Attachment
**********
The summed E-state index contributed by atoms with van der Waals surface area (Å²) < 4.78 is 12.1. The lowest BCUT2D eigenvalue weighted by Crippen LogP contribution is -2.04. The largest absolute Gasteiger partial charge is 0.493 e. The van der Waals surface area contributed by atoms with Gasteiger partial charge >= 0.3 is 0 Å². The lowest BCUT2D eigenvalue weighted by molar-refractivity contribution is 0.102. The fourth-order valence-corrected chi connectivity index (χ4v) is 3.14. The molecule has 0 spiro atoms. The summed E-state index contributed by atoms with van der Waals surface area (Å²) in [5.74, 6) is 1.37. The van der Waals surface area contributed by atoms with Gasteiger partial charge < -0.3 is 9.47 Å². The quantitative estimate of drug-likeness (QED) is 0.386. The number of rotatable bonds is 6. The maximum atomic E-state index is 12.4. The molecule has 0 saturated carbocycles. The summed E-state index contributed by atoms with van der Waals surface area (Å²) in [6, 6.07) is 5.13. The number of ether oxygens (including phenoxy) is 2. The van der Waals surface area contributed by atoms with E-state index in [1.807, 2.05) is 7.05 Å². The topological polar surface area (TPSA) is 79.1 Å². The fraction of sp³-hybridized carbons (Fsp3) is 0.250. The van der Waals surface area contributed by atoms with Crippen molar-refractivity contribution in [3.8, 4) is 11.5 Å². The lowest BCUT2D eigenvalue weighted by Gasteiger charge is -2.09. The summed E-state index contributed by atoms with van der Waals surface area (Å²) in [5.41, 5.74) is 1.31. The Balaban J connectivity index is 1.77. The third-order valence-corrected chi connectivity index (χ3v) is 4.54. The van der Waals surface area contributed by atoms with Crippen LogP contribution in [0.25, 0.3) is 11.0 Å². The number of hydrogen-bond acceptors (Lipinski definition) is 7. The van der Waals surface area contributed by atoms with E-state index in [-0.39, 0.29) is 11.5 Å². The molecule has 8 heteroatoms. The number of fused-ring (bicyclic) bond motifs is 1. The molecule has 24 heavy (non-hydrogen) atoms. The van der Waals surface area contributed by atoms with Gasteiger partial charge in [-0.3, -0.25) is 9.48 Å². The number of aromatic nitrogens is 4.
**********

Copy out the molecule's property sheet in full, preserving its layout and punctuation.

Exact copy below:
The summed E-state index contributed by atoms with van der Waals surface area (Å²) < 4.78 is 12.1. The lowest BCUT2D eigenvalue weighted by Crippen LogP contribution is -2.04. The largest absolute Gasteiger partial charge is 0.493 e. The van der Waals surface area contributed by atoms with Gasteiger partial charge >= 0.3 is 0 Å². The lowest BCUT2D eigenvalue weighted by molar-refractivity contribution is 0.102. The fourth-order valence-corrected chi connectivity index (χ4v) is 3.14. The molecule has 0 spiro atoms. The summed E-state index contributed by atoms with van der Waals surface area (Å²) in [5.74, 6) is 1.37. The van der Waals surface area contributed by atoms with Gasteiger partial charge < -0.3 is 9.47 Å². The quantitative estimate of drug-likeness (QED) is 0.386. The number of rotatable bonds is 6. The maximum atomic E-state index is 12.4. The molecule has 0 saturated carbocycles. The summed E-state index contributed by atoms with van der Waals surface area (Å²) in [6, 6.07) is 5.13. The number of ether oxygens (including phenoxy) is 2. The van der Waals surface area contributed by atoms with E-state index in [1.807, 2.05) is 7.05 Å². The topological polar surface area (TPSA) is 79.1 Å². The fraction of sp³-hybridized carbons (Fsp3) is 0.250. The van der Waals surface area contributed by atoms with Crippen molar-refractivity contribution in [3.8, 4) is 11.5 Å². The lowest BCUT2D eigenvalue weighted by Gasteiger charge is -2.09. The summed E-state index contributed by atoms with van der Waals surface area (Å²) in [5.41, 5.74) is 1.31. The Balaban J connectivity index is 1.77. The third-order valence-corrected chi connectivity index (χ3v) is 4.54. The van der Waals surface area contributed by atoms with Crippen LogP contribution in [0.25, 0.3) is 11.0 Å². The number of hydrogen-bond acceptors (Lipinski definition) is 7. The van der Waals surface area contributed by atoms with E-state index in [-0.39, 0.29) is 11.5 Å². The molecule has 8 heteroatoms. The number of fused-ring (bicyclic) bond motifs is 1. The molecule has 24 heavy (non-hydrogen) atoms. The van der Waals surface area contributed by atoms with Gasteiger partial charge in [-0.3, -0.25) is 9.48 Å². The number of aromatic nitrogens is 4.